6. Percutaneous mitral valve repair using the edge-to-edge procedure (a mitral valve clip) is a less invasive method of percutaneous treatment in selected patients who are generally ineligible for surgery because of high/prohibitive perioperative risk.

7. Ventricular arrhythmias: MVP is associated with sudden cardiac death. Multiple risk factors for malignant ventricular arrhythmias have been identified (pattern and extent of late gadolinium enhancement on magnetic resonance imaging [MRI], presence of mitral annular disjunction, burden and complexity of ventricular ectopy, severity of MR, and female sex). Prophylactic implantable cardioverter-defibrillator (ICD) placement in this patient population is not well defined.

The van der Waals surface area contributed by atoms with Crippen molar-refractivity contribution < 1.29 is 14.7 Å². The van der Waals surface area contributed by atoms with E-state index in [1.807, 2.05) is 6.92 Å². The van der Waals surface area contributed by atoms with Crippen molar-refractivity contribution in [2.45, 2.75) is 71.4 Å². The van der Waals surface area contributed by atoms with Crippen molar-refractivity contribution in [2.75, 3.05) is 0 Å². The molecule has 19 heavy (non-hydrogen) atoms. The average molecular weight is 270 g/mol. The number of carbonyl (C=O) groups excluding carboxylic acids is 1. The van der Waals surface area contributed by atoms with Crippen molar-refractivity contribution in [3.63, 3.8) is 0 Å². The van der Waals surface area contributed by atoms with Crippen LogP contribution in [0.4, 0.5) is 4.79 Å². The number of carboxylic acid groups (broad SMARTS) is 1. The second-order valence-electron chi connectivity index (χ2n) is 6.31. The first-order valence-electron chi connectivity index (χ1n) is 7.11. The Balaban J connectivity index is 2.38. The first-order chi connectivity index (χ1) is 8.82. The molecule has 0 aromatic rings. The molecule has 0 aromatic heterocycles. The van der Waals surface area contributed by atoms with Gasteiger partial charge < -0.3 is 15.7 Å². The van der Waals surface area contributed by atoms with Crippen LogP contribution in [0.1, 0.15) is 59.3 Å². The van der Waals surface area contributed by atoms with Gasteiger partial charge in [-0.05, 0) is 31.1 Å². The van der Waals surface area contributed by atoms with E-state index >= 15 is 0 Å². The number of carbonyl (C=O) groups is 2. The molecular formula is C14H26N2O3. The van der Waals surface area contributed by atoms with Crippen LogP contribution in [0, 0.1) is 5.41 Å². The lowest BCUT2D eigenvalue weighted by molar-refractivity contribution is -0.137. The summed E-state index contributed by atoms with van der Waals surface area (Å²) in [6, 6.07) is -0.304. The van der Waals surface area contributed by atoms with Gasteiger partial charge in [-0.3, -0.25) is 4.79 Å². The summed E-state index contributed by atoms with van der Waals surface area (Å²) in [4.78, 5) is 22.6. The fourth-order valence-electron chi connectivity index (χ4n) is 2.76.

Prognosis is generally favorable. Factors associated with an increased risk of death include severe and possibly moderate MR, left ventricular ejection fraction <50%, unfavorable echocardiographic findings (severe thickening or elongation of a leaflet, or both), and presence of pulmonary hypertension. Patients with MVP and ≥1 of the following conditions should not engage in competitive sports: history of loss of consciousness of unexplained cause, family history of sudden cardiac death in persons with MVP, paroxysmal supraventricular arrhythmias or complex ventricular arrhythmias (particularly occurring or worsening during exercise), severe MR, left ventricular dysfunction, Marfan syndrome, long QT syndrome.


Figure 3.18-8. Transthoracic echocardiography (TTE): anterior mitral valve prolapse in parasternal (A) and apical long-axis (B) views. C, bileaflet mitral valve prolapse, apical 4-chamber view; the dotted line marks the level of the mitral annulus. LA, left atrium; LV, left ventricle; RA, right atrium; RV, right ventricle.